3. Ana @ Read Me Away

    I’ve done some beta reading for friends before, but it was mainly for stuff like essays where I fixed up some loose arguments or grammar. I’ve never beta read for something like a narrative. :O But I can totally understand where you’re coming from here. Glowing reviews from beta readers about a finished book seem… I don’t know, weird? Not completely objective? Even if they aren’t the author, they do have an interest in the book’s success, like you said.

    Very interesting topic, Danielle! 🙂

  4. Ashley

    No, I would never review something I beta read. If you’re beta-ing it, it’s not finished. There’s always going to be something changed or edited.

  5. Becki @ The Flutterby Room

    This is a really interesting topic. I totally agree with your position, that if you beta read a book then you probably shouldn’t review it. I do however have a caveat to add: if the reviewer was honest in the review, and they say within say the first paragraph that they were a beta reader, then I wouldn’t be bothered. I would know that they would have an investment in the book and treat the review accordingly.

  6. Kelley (Oh, the Books!)

    This is a GREAT topic, Danielle — I’m glad you brought it up! I absolutely agree that if you’ve beta-read a book, then it’s kind of impossible for you to be impartial and unbiased when writing a review. I’m not really sure how you can review something that you’ve been so intimately involved with! At least these people are stating right up front that they were beta readers, so you can take that into account when reading their review (or dismiss it altogether).

  7. Kelly

    This is a really interesting topic! I’ve never been a beta-reader, so I can’t draw from experience. As someone reading a review however, as long as the reviewer mentioned that they were a beta-reviewer, I could probably be ok with it. I’d probably assume that they had rated it higher than it might deserve though, because they have a vested interest, so maybe it would actually work against the book’s favour?

  8. Trish @ Between My Lines

    I have never really thought about it but now that I’ve beta read my first book, I need to think about it. A review is just an opinion and I think if you state clearly you beta read it and are not totally impartial, then it think it’s ok. Great discussion topic, I’m looking forward to checking all the replies.

  9. Jasprit

    This is an interesting discussion Danielle, I have to agree with you on a lot of the points you’ve made, I’ve not done a beta-read before, but I don’t think I would feel comfortable with reviewing it either, especially when you’ve played such a major role in contributing to the changes. Also what I’m interested in, is when did this reviewer actually share their review? Whilst changes were still being made? As I’m sure from beta-reading to the book being published a lot of changes are made? But I do go with what Becki says, as long as the person states that they beta read the book at the beginning of their review than I am fine with this.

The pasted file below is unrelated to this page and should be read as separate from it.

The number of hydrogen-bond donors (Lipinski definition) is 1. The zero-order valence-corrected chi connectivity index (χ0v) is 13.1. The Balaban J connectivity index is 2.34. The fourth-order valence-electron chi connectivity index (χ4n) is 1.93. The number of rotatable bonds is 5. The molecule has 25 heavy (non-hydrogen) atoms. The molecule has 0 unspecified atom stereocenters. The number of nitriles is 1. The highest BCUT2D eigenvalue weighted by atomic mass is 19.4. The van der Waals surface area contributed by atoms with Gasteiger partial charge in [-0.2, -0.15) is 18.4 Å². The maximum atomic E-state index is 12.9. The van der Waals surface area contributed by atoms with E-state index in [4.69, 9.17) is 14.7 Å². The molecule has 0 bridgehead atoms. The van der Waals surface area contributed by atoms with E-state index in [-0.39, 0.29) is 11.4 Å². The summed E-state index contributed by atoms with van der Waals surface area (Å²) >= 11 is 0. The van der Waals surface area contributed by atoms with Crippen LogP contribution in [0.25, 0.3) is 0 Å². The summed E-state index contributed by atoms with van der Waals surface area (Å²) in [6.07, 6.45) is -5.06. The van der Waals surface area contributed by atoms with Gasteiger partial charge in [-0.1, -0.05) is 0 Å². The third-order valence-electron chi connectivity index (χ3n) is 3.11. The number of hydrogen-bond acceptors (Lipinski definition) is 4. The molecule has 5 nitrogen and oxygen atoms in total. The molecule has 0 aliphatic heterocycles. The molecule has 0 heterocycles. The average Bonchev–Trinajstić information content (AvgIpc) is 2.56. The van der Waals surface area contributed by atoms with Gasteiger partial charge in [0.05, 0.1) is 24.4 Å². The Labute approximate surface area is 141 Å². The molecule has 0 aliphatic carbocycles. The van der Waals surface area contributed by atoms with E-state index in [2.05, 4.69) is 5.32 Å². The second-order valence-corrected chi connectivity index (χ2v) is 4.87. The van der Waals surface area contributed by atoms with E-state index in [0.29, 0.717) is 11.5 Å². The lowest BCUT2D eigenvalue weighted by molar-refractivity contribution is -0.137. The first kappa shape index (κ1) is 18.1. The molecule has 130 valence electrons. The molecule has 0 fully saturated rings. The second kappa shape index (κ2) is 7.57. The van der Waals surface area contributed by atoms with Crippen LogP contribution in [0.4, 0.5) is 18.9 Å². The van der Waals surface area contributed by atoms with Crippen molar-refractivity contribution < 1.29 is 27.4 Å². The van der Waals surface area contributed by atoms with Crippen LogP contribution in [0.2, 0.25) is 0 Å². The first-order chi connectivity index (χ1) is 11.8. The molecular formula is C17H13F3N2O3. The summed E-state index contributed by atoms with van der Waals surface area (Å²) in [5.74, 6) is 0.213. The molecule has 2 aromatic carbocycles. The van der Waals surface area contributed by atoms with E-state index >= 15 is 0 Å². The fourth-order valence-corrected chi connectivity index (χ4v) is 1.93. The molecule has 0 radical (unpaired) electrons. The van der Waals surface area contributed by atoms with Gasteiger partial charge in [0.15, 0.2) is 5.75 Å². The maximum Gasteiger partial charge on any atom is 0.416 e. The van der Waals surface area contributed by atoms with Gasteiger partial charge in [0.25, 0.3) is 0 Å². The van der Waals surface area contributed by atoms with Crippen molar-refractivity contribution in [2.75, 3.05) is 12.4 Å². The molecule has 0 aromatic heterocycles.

10. Aven Ellis


    Great topic, Danielle! May I present the other side? Okay, great, thanks for letting me! (LOL.) I think it is okay to review a beta read. First of all,sometimes beta readers just read and let you know if the story is on course, do you enjoy the characters, does this make sense. With my beta readers, I want to know if they are laughing (because that’s my thing) and is the hero someone you’d add to a boyfriend list (my other big thing.) To me, that kind of feedback is no different than what you would provide in an ARC review. You are just getting the ARC in a rougher state (and again, this depends on the author and who you are reading.)

    Second–Authors don’t take all the advice beta readers/critique partners/editors give. At the end of the day, it’s our story, our characters, and we have to follow our own gut. So while you might be providing feedback, not all of it will show up in the final copy.

    Third–At the end of the day, you are reviewing the ARC and not the beta copy. That is what you are basing your review on, and as long as you are honest in your review, it’s all good.

    And that’s my hot sports opinion on it. 😉

  11. Jeann @ Happy Indulgence

    Great post Dani, I haven’t actually beta read a book before but I think you’ve hit the nail on the head where it’s probably towing the line between what’s acceptable. But when you think about it, lots of authors give out ARCs and stuff like that in order to get positive reviews, is it ethical then? Although the more savvy reviewers know better these days, it’s still something I question.